But there is a third solution the author does not consider because he considers entrepreneurs, people who want to control the future, their future. The Buddhists have a concept that brings up this third stance that I call subduction. The accumulation of knowledge, of facts, of problems, of data in general enables something to emerge from this Brownian soup without anyone controlling it. Big data brings up the idea that we can predict the future by a set of probabilities. This outcome will be true for 85% of reality, but it will also be false for 15% of the same reality. Big data is the way machines think but how can we explain that the minority choice here and there wins and dominates. How can we explain obvious populist candidates or options in some elections win when big data tells us populist ideas are always defeated, in the long run. An entrepreneur could follow a fad or some popular trend, but how can he be successful in the long run if he only follows fads and popular trends?

If an entrepreneur is to be “self-confident, optimistic, full of hope,” in two words “confident and resilient” as the author says, it is a cocktail that seems to be rather rare in real life. Is it enough to “learn to trust your instincts”? Certainly not, because it is NOT instinct but visionary illumination, or, in Buddhist terms, “samsara,” that is to say the existential consciousness of the subductive genesis of emerging possibilities. Hence “to jump in the deep end” is not enough. You have to jump into it from the top diving board at least ten meters over the water or even from the top of a cliff into the ocean 25 or 30 meters lower. You must have the wanderlust gene ( somewhere.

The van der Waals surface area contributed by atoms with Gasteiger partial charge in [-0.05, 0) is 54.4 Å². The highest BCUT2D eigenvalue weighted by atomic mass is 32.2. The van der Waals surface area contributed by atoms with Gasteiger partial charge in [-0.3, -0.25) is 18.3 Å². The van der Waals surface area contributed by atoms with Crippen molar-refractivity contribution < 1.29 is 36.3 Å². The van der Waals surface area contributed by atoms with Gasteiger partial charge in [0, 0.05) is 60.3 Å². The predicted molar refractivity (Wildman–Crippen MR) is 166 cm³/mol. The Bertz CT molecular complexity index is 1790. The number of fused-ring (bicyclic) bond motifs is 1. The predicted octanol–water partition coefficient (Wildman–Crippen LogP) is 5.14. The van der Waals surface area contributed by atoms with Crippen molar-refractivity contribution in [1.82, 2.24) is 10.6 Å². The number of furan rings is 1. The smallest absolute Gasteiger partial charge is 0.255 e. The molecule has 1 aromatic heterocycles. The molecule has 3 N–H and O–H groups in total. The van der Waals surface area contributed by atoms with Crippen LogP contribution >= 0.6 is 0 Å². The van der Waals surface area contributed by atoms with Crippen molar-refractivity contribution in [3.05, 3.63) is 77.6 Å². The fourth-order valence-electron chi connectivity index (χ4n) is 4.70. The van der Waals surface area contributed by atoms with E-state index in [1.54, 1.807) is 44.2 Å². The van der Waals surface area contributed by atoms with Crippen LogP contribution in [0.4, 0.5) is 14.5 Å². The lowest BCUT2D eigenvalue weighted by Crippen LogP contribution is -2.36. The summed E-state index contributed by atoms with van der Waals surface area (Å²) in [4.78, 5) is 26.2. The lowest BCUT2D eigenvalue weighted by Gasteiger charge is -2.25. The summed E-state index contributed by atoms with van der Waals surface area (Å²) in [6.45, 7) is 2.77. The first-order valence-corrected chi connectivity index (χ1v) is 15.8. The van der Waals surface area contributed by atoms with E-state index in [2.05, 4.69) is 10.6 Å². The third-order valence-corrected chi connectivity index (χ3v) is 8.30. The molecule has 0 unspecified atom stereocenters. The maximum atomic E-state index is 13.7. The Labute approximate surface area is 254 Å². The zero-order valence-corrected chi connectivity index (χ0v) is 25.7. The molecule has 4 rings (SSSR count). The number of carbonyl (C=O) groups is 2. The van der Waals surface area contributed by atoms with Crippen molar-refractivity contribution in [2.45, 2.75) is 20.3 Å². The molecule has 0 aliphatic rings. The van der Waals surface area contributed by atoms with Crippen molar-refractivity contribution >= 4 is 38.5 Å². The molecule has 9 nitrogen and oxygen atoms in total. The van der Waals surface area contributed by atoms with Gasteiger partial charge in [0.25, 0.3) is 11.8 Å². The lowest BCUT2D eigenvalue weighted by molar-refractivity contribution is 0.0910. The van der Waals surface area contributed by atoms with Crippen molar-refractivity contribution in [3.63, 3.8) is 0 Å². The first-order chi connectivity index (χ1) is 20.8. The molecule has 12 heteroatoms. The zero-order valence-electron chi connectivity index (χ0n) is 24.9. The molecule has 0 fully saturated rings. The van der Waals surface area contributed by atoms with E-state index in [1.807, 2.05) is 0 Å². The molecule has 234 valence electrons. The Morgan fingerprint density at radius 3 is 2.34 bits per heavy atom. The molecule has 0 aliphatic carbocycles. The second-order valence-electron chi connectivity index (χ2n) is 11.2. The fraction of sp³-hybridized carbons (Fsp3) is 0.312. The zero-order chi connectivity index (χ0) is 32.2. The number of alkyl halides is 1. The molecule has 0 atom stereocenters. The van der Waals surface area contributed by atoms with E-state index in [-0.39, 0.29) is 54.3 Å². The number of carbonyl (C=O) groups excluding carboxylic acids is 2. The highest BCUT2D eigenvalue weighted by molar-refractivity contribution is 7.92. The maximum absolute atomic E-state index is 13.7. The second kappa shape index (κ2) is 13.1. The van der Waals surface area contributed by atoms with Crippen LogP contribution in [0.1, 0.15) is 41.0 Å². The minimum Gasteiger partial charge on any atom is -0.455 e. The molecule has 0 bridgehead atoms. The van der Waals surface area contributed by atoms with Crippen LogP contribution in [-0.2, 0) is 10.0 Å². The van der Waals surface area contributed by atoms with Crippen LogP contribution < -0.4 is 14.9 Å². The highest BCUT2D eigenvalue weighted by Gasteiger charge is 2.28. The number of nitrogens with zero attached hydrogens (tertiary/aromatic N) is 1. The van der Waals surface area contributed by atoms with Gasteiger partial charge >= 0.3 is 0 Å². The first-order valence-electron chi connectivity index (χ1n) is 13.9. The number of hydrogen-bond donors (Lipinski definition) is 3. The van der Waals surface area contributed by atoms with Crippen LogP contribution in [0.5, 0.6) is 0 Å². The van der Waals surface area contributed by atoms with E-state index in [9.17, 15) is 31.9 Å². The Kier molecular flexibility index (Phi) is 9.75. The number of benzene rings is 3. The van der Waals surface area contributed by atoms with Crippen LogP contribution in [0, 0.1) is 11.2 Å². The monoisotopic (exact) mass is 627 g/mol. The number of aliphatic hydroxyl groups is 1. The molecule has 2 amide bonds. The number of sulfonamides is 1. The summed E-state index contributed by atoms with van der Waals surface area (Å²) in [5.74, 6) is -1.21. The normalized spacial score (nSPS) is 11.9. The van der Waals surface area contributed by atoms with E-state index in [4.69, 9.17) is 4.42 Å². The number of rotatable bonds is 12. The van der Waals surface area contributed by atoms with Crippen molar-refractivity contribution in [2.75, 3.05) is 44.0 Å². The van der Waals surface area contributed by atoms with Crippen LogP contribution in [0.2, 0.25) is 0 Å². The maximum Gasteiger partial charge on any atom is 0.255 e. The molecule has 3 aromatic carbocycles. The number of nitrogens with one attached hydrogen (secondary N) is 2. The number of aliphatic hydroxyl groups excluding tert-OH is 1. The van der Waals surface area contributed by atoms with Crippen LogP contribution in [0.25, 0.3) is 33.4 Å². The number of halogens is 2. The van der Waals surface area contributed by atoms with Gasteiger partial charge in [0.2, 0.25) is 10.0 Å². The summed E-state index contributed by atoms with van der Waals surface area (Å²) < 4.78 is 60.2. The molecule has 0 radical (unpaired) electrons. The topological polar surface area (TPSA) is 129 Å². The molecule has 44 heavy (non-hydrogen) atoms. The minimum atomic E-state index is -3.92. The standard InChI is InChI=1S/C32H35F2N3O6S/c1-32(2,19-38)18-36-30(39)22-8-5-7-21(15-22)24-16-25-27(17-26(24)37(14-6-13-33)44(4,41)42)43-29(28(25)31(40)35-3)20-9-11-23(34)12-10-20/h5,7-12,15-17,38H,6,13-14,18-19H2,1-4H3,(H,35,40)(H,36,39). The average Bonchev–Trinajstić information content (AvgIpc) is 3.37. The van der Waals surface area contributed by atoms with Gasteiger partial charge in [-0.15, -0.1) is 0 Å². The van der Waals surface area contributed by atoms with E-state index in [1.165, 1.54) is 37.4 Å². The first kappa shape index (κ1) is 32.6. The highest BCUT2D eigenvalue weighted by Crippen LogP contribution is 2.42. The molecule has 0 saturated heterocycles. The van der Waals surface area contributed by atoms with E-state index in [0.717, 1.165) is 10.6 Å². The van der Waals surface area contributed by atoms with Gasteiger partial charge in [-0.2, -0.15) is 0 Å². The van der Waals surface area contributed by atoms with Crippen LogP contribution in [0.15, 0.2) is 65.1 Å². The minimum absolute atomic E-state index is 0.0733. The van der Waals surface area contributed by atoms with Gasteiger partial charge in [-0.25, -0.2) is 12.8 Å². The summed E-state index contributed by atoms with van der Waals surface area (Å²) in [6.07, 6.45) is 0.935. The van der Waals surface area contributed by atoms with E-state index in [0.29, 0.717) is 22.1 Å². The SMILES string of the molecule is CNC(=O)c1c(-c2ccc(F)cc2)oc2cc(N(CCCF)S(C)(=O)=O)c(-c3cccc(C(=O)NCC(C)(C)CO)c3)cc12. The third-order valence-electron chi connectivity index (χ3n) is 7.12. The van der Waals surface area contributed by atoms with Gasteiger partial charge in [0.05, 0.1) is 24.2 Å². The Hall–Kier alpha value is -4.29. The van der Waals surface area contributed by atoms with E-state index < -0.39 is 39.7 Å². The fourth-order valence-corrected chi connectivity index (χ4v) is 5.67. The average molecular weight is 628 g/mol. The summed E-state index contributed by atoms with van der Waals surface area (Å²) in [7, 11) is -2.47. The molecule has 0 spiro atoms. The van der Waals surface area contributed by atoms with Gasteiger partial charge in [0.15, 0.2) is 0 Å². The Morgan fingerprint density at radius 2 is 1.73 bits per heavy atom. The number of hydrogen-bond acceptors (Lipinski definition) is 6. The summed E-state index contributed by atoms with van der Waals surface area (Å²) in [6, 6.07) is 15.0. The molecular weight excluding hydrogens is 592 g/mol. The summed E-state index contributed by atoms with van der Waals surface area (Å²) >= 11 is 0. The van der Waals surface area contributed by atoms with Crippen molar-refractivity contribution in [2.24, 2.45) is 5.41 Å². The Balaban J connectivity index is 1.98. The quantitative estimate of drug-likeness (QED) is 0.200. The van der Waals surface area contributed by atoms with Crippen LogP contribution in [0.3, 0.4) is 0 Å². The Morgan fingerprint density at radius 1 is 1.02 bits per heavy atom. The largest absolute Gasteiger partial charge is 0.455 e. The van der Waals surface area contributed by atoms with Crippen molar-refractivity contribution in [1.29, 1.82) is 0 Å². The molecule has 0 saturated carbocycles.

You may then satisfy the five requirements proposed by the author: “1- Things become subject to evaluation; 2- Decisions seem less scary; 3- Problems become less intimidating [and you become open to] Creative problem solving; 4- People become more important; 5- Ideas cease to be fleeting.” And you will experience vertigo in front of this abyss of requirements and possible achievements. Have a good trip across the wasteland of Mars, alone like the Martian of some fame. There is a fair share of “luck” necessary in that adventure, and particularly the luck of not meeting with some tigers, those “tygers, tygers burning bright” William Blake liked so much.